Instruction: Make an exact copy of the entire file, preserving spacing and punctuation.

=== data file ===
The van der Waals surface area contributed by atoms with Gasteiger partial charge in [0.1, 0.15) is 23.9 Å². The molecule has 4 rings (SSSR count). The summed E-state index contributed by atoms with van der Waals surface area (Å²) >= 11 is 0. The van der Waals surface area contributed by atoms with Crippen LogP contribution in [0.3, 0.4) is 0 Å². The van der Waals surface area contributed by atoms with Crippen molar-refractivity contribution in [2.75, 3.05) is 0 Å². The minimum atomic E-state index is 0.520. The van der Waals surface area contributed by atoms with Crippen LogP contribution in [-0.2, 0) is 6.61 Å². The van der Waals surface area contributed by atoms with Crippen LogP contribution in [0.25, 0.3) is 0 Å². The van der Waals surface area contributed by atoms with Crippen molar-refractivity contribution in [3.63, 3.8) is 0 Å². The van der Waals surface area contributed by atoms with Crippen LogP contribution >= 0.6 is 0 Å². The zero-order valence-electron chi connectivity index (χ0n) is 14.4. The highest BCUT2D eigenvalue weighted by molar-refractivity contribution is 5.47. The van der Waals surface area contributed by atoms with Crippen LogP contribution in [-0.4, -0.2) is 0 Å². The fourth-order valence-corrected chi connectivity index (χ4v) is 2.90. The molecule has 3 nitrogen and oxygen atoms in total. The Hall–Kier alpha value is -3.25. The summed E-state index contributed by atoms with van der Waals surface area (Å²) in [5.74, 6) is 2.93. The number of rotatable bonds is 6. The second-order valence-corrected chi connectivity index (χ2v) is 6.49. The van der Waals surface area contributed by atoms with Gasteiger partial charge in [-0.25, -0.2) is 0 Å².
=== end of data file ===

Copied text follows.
The van der Waals surface area contributed by atoms with Gasteiger partial charge in [0.1, 0.15) is 23.9 Å². The molecule has 4 rings (SSSR count). The summed E-state index contributed by atoms with van der Waals surface area (Å²) >= 11 is 0. The van der Waals surface area contributed by atoms with Crippen LogP contribution in [0.3, 0.4) is 0 Å². The van der Waals surface area contributed by atoms with Crippen molar-refractivity contribution in [2.75, 3.05) is 0 Å². The minimum atomic E-state index is 0.520. The van der Waals surface area contributed by atoms with Crippen LogP contribution in [-0.2, 0) is 6.61 Å². The van der Waals surface area contributed by atoms with Crippen LogP contribution in [0.25, 0.3) is 0 Å². The van der Waals surface area contributed by atoms with Crippen molar-refractivity contribution in [3.63, 3.8) is 0 Å². The van der Waals surface area contributed by atoms with Crippen LogP contribution >= 0.6 is 0 Å². The zero-order valence-electron chi connectivity index (χ0n) is 14.4. The highest BCUT2D eigenvalue weighted by molar-refractivity contribution is 5.47. The van der Waals surface area contributed by atoms with Crippen LogP contribution in [-0.4, -0.2) is 0 Å². The fourth-order valence-corrected chi connectivity index (χ4v) is 2.90. The molecule has 3 nitrogen and oxygen atoms in total. The Hall–Kier alpha value is -3.25. The summed E-state index contributed by atoms with van der Waals surface area (Å²) in [5.74, 6) is 2.93. The number of rotatable bonds is 6. The second-order valence-corrected chi connectivity index (χ2v) is 6.49. The van der Waals surface area contributed by atoms with Gasteiger partial charge in [-0.25, -0.2) is 0 Å².